America was under pressure last night to grant the UN a greater role over security in Iraq, as Washington began to be deserted by its allies on the ground after Tuesday's devastating truck bombing of the UN headquarters in Baghdad.
It was also revealed that Iraqi officials had warned the US of a possible attack before the bomb, which killed 20 people including the UN envoy, Sergio Vieira de Mello.
Jack Straw, the Foreign Secretary, will hold talks in New York today with Kofi Annan, the UN secretary general, and members of the Security Council, to discuss the deteriorating security. He said he was carrying proposals for a "strengthened UN mandate". But as the casualties mount, Mr Straw faces an uphill struggle to convince more countries to take part in Allied operations, and the creation of a UN force has been ruled out by the Americans and the UN.
Poland, which is to take military control of Iraq's central sector, signalled yesterday that it was handing back some territory to US troops because of the heightened risk. In Spain, opposition parties called for the withdrawal of 1,300 troops committed to Iraq for peace-keeping operations, after one of its naval officers was killed.
Before the Security Council was briefed by Mr Annan in emergency session last night, Mr Straw admitted that Allied forces had not properly prepared for the war's aftermath. Mr Annan said the Canal Hotel bomb would not deter the UN. "We will persevere ... We will not be intimidated," he said.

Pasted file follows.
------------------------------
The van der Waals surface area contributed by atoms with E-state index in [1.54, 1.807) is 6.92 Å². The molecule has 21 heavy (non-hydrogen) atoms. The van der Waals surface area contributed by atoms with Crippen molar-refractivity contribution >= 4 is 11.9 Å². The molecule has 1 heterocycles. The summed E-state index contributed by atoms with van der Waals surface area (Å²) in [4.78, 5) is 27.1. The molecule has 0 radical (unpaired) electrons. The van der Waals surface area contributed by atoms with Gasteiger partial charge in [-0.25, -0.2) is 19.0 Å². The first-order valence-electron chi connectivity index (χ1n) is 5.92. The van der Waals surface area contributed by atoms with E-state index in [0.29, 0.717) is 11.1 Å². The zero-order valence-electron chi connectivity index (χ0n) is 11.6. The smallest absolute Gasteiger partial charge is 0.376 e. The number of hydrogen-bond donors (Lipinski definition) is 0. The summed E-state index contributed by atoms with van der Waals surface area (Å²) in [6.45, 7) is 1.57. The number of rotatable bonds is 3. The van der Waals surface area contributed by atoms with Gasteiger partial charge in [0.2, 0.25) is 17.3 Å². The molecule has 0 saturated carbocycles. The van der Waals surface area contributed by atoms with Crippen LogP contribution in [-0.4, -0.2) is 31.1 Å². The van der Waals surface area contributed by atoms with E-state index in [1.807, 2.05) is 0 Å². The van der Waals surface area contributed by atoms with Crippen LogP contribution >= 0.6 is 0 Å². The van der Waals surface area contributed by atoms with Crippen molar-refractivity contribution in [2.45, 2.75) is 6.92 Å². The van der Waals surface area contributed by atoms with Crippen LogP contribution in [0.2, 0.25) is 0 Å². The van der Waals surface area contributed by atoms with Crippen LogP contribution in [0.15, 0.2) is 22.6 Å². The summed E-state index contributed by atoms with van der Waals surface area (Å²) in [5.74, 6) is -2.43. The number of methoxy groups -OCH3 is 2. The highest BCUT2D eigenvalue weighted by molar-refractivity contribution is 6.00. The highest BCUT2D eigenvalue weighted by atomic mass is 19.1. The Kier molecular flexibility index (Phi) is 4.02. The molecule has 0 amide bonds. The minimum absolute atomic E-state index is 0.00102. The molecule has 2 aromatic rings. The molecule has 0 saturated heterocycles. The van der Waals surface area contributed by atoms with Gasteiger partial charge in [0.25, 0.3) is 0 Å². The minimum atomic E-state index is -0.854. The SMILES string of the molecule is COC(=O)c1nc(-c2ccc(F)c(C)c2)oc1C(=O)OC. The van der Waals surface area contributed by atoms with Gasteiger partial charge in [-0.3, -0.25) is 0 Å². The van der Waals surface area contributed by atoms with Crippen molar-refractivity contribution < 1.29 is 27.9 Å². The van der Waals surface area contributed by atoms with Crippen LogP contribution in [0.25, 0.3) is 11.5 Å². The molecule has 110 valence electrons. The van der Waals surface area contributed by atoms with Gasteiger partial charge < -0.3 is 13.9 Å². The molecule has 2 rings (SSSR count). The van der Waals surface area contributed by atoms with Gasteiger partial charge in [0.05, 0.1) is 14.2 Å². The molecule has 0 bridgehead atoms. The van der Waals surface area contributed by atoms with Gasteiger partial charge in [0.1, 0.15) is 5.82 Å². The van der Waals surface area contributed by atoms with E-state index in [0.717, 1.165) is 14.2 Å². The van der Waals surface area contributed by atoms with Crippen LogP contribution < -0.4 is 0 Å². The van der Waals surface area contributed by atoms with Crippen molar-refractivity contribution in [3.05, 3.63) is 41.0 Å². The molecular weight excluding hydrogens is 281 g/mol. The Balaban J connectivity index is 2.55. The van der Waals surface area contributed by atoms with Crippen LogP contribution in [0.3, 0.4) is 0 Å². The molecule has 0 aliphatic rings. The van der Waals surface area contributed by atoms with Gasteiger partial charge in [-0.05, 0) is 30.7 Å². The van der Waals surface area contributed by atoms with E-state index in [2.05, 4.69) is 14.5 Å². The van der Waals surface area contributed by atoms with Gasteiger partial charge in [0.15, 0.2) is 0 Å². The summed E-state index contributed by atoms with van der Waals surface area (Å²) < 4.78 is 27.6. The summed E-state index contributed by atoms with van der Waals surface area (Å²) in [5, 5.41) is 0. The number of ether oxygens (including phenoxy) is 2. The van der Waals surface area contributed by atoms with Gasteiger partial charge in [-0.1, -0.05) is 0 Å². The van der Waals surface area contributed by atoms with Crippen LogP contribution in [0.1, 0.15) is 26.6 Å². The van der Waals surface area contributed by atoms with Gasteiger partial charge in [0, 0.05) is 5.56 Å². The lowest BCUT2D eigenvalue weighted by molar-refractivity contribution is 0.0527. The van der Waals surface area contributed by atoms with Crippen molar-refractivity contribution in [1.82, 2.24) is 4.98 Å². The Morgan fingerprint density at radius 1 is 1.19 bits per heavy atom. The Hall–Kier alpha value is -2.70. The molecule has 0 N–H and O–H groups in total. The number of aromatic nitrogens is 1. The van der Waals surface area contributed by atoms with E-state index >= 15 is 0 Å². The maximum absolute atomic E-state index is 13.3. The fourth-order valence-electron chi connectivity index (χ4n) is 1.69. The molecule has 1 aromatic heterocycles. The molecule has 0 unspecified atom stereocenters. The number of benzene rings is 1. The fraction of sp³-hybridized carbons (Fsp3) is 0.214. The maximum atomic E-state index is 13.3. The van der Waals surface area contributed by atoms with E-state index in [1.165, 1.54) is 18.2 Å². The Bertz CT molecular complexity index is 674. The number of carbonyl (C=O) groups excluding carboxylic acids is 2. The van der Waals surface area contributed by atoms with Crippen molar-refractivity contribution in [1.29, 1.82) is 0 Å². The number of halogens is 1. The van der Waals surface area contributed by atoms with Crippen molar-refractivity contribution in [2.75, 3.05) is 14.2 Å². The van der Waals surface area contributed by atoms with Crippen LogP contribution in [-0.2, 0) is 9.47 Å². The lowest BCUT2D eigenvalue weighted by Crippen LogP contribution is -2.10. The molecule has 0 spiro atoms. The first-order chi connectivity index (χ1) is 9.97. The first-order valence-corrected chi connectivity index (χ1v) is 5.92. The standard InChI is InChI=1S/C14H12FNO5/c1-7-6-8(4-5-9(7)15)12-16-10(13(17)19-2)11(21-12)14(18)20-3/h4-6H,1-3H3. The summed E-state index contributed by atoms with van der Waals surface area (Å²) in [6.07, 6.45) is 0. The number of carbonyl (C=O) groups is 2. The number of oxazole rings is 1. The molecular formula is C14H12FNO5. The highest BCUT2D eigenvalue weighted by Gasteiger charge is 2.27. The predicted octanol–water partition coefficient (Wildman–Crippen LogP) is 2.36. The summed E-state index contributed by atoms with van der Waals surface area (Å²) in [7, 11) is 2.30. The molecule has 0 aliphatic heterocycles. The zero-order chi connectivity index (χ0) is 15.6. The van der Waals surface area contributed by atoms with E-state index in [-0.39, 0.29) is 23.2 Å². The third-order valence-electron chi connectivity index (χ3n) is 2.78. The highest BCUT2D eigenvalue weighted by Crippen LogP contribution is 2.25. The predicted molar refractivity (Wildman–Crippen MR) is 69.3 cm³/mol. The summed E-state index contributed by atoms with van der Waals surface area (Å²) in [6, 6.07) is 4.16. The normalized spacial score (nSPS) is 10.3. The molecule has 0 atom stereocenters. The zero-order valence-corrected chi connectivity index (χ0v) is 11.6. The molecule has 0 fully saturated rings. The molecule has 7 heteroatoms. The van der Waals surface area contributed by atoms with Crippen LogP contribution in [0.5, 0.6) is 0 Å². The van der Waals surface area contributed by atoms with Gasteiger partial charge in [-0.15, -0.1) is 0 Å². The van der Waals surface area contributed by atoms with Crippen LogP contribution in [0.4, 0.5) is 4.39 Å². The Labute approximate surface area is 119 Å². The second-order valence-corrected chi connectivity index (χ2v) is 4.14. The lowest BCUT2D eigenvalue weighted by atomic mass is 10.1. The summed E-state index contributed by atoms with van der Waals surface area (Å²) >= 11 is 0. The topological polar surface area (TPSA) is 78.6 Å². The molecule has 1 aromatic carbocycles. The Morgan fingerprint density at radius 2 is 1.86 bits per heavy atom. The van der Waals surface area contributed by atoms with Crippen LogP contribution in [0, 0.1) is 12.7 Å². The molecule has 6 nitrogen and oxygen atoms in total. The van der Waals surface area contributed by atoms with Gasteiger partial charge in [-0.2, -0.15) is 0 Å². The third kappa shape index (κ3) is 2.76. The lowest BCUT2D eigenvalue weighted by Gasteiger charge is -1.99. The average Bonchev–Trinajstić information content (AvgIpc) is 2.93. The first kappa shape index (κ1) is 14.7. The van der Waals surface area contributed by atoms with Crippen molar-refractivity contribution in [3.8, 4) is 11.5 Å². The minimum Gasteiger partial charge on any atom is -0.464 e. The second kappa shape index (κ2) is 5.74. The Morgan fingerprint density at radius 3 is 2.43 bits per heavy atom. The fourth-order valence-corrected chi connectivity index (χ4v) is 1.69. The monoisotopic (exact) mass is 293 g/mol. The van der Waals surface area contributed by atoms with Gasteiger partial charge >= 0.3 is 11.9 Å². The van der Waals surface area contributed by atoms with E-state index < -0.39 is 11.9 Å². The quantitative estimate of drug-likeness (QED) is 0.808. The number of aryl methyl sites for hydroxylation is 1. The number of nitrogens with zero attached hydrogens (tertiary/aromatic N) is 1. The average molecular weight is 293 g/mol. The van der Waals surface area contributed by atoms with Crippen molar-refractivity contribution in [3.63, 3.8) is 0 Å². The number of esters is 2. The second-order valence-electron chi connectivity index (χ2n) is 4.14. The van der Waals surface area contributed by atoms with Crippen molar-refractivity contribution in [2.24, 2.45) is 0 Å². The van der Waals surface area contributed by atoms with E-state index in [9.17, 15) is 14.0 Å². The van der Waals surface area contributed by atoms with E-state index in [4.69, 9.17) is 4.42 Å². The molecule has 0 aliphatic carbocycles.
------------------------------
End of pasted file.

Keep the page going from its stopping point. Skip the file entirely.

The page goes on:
The UN discussions are expected to focus on the composition of forces in Iraq, and particularly on how to integrate Muslim countries such as Pakistan, Jordan and Egypt into the security operation.
Some countries, such as India, have said they will only provide troops if the UN has primary responsibility for Iraq.
The aim is to find a "face-saving solution that [US Defence Secretary, Donald] Rumsfeld can live with," said one UN diplomat. Mr Rumsfeld said last night that US commanders in Iraq believed that the current force of 150,000 troops was adequate.
Ahmed Chalabi, of the Iraqi National Congress, said that last week the Iraqi Governing Council received intelligence, passed to the US, warning that "Iraqi political parties or other parties including the UN" would be bombed.Reuse content